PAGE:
Jones began pursuing his doctoral degree in clinical psychology at the University of Southern California in 2010. He received his BS in psychology in 2006 from the University of Washington. He is interested in cultural adaptations of evidence-based treatments and the efficacy of evidence-based treatments with ethnic minorities.
Hyo Ju (Jackie) Kim
Kim attended the University of California, Los Angeles and received her BA in psychology in 2008. She is currently pursuing her PhD in clinical psychology at the University of Michigan. Her aim is to better understand underutilization and treatment disengagement, improve access to care and promote culturally relevant assessment and treatment methods by examining symptomatology and help-seeking behavior.
Kuikahi received her bachelors in psychology at the University of San Diego. She is currently at Palo Alto Univeristy pursuing her PhD in clinical psychology. She is mainly interested child and family dynamics in Asian-American and Native Hawaiian Pacific Islander populations.
Luong-Tran, recently completed her PhD in clinical psychology at the George Washington University. She will soon start her postdoctoral training in the at the Children’s National Health System in Washington, D.C. Her main areas of focus are child clinical psychology, neuropsychology and nonprofit management.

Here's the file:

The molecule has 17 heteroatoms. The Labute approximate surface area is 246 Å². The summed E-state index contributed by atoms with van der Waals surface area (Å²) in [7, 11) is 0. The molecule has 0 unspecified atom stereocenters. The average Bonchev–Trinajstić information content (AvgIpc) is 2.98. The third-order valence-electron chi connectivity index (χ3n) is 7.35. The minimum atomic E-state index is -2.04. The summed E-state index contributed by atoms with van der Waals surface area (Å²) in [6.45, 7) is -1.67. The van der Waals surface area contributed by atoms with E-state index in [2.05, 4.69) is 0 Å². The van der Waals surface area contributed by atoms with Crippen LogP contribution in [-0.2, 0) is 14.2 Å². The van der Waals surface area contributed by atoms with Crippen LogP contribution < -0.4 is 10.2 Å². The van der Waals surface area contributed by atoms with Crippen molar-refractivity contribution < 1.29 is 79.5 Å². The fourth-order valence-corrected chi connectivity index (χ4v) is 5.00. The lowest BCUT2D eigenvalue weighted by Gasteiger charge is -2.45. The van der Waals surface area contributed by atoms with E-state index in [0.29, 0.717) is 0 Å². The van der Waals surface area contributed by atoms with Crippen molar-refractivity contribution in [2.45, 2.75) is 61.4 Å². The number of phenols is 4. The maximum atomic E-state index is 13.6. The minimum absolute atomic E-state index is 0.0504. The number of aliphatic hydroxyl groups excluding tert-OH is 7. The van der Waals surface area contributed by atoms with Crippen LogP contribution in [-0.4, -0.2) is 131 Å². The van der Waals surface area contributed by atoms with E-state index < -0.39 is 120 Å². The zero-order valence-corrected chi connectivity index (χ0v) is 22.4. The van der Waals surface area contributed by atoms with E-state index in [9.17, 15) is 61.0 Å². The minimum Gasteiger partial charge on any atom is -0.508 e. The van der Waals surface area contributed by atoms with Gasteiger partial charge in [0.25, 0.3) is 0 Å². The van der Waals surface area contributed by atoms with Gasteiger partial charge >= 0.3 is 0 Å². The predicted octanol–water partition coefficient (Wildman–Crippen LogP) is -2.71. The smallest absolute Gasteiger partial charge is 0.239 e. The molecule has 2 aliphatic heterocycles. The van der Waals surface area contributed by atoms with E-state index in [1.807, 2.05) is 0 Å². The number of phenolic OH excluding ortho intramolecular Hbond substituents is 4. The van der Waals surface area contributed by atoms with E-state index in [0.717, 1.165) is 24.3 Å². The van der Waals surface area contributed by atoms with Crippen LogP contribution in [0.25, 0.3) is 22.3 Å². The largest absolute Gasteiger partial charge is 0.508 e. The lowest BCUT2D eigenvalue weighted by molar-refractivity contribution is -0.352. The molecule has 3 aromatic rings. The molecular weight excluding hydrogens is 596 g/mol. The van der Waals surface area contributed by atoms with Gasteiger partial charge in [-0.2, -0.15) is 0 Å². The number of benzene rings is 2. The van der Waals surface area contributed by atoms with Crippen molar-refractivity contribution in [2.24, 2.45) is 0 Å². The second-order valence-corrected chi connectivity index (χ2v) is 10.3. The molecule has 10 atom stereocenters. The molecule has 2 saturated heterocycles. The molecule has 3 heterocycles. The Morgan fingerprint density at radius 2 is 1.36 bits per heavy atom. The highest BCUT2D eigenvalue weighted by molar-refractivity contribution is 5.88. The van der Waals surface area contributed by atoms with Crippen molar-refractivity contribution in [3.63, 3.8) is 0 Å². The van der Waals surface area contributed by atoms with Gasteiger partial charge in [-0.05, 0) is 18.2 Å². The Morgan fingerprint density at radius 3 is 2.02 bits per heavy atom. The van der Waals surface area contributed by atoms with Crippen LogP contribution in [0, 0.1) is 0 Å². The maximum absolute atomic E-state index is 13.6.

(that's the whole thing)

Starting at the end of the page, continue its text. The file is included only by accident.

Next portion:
McLaughlin is currently pursuing a doctoral degree in psychology at the University of Minnesota. She earned her BA in psychology from St. Olaf College in 2010. She sees substance abuse prevention as intricately tied to substance abuse treatment, and is interested in promoting mental health in an effort to prevent the development or worsening of mental illness and substance abuse.
Montano graduated from University of California, Berkeley in 2008 with a BA in psychology and began pursuing her doctoral degree in clinical psychology at Arizona State University in 2010. She is committed to issues surrounding Mexican/Mexican-Americans, prevention, family-based interventions, mental health promotion, cultural competence, child psychology and the delivery of mental health services in Spanish.
Mosley is currently pursuing a doctoral degree in counseling psychology at the University of Kentucky. She received her MS in school counseling from The Johns Hopkins University in 2011. She is interested in African-American youth, sexual minority youth, LGBTQ people of color, school counseling and positive psychology.
Ng earned her bachelors in psychology from Stony Brook University and is finishing up her PhD in clinical psychology at the University of Massachusetts at Boston. Her areas of focus are race and culture, racial and ethnic identity development, racism-related stress, racial empowerment and Asian-American women's leadership.